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Word #AtoZChallenge

This year for the Blogging from A to Z in April Challenge I have chosen a single word for each letter of the alphabet. Each of these words is important in the Bible. I am including a story in each post. Links from biblical references go to Bible Gateway.

#AtoZChallenge 2021 April Blogging from A to Z Challenge letter W

Word seems an appropriate choice for W in this series about words from the Bible. Wisdom was an alternative, but Understanding perhaps leads to wisdom.

Words may be written or spoken. Did you know that Jesus Christ is known as The Word (or The Word of God)? At the beginning of the Old Testament we read that God (the Trinity of Father, Son and Holy Spirit) spoke everything into existence. Genesis 1-2:3

At the beginning of the Gospel of John in the New Testament we read that The Word was there in the beginning. John 1:1-18 Jesus was and is and evermore will be! The Holy Spirit is sometimes referred to as Wisdom.

Word appears over 950 times in the NIV translation. Sometimes it is used about ordinary words. Often it is ‘the word of the Lord’ – a prophetic word from the God, who speaks.

‘Sending word’ is used for sending a message. Word can also mean promise, or authority as in Then Pharaoh said to Joseph, ‘I am Pharaoh, but without your word no one will lift hand or foot in all Egypt.’ Genesis 41:44 .

‘The word’ is also used in the New Testament as a shorter way of expressing ‘the Good News about Jesus Christ and the kingdom of God’.

Psalm 119 stands out among the Psalms as being about words. Psalm 119 has a section for each letter of the Hebrew alphabetic rather like an A to Z Challenge! Word (or words) appears about 30 times in this psalm, usually in praise of God’s word.

Moses receives and renews the covenant

The story about Moses in my post for the Letter B mentioned that Moses received the Ten Commandments from God. This happened on the Holy Mountain.

The Ten Commandments were written by the Lord on tablets of stone. Moses was very angry when he came down the mountain and found that the people had turned away from God to worship a golden calf, which they had made. He threw down the tablets and they smashed. Exodus 32:19 The story of how the replacement set of stone tablets came into being is told in Exodus 34: 1-28.

Towards the end of Moses’ life he began to prepare the people and Joshua for a handover of leadership to Joshua. Moses gathered all the people together and read them the whole of the law, which he had received from God. It was very long. Moses had stayed so long on the mountain when he first received it that the people had given up hope of him and of God.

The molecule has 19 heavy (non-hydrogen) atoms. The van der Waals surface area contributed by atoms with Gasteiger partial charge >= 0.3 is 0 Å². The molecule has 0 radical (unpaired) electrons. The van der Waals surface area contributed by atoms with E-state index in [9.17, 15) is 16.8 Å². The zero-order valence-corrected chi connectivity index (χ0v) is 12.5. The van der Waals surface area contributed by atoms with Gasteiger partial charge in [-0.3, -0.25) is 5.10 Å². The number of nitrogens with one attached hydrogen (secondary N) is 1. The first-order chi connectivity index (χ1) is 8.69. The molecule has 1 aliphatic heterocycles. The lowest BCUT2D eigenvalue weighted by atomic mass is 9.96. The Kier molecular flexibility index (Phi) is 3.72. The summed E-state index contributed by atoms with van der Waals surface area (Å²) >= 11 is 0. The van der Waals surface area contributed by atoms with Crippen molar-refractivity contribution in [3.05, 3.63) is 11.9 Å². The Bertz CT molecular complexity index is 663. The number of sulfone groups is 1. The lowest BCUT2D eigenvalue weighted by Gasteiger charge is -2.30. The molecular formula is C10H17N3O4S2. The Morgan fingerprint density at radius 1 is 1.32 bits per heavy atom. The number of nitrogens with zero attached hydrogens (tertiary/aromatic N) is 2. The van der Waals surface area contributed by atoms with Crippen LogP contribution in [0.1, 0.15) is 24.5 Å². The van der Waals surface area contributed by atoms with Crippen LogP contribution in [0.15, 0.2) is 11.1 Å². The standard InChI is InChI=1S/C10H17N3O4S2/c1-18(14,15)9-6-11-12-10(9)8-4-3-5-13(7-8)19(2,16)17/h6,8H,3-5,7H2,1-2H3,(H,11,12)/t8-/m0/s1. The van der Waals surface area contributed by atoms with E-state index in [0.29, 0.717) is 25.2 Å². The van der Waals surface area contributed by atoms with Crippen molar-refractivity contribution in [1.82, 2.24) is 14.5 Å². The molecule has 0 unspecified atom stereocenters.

The people responded to sections of the law, replying, ‘Amen’. Let it be so.

There were warnings about the result of breaking the Law and promises about obeying it.
Moses asked the people to ‘choose life’ by obeying the Law. Deuteronomy 30:19


How the Law was given and the episode with the golden calf can be found in Exodus 20-33

The renewal of the covenant is described in Deuteronomy 29-34

Jesus claimed not to have come to abolish the Law or the Prophets, but to fulfil them. Matthew 5:17

In John’s gospel Jesus Christ (the Word) is quoted: I have come that they may have life, and have it to the full. John 10:10

Jesus answered, ‘It is written: “Man shall not live on bread alone, but on every word that comes from the mouth of God.” ‘ Matthew 4:4

He replied, ‘Blessed rather are those who hear the word of God and obey it.’
Luke 11:28

Romans 8:26 The Holy Spirit helps us pray with ‘wordless groans’.

1 Peter 1:25 The word of the Lord endures for ever.

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Spirit #AtoZChallenge

This year for the Blogging from A to Z in April Challenge I have chosen a single word for each letter of the alphabet. Each of these words is important in the Bible. I am including a story in each post. Links from biblical references go to Bible Gateway.

#AtoZChallenge 2021 April Blogging from A to Z Challenge letter S

Spirit appears in the Bible more than 550 times. Spirit is a word, which is tricky to define. In the original languages of Bible it is often represented by the word for breath. In earlier times it was sometimes translated into English as ghost. The Holy Ghost is now usually called the Holy Spirit. Ghost has spooky associations. There is nothing spooky about the Holy Spirit.

Spirit is not always used in a positive way. Spirit of jealousy is one example of a negative spirit. A deceiving spirit is another.

As well as the Spirit of God there are many references to the human spirit, high spirits and other words of which spirit forms part.

Jesus promised the Holy Spirit, who would guide the disciples into all truth. John 16:12-14

The Holy Spirit is a person. The God of the Bible is one God, but three Persons, God the Father, God the Son (Jesus Christ) and God the Holy Spirit. This is the Trinity. Matthew 28:19

The Spirit of God was active in creating all things Genesis 1:2

Jesus Christ claimed that Isaiah’s prophecy was fulfilled in him, when he read Isaiah 61:1

Isaiah prophesied about the Messiah, that the Spirit of the Lord would rest upon him. Isaiah 11:1-3

Joel prophesied that God would pour out his Spirit on all people. Joel 2:28 Letter P.

To jump to the story Jesus is baptised by John click here.

Many characters in the Old Testament were notable for having the Spirit of God: Joseph Genesis 41:38, Bezalel son of Uri Exodus 31:2-4, Moses and his helpers Numbers 11:16-17, Caleb Numbers 14:24, Balaam Numbers 24:2, Joshua Numbers 27:18, The judge Othniel, younger brother of Caleb Judges 3:9-11, Gideon Judges 6:34, Jephthah Judges 11:29, Samson Judges 13:24-25, King Saul (at first) 1 Samuel 10:9-13, King David 1 Samuel 16:13, Elijah and Elisha 2 Kings 2:9, Amasai, chief of the Thirty 1 Chronicles 12:18, Azariah son of Oded 2 Chronicles 15:1 , Jahaziel son of Zechariah 2 Chronicles 20:14, Zechariah son of Jehoiada the priest 2 Chronicles 24:20, Ezekiel in Ezekiel 3:12 and many other verses, Daniel aka Belteshazzar Daniel 4:9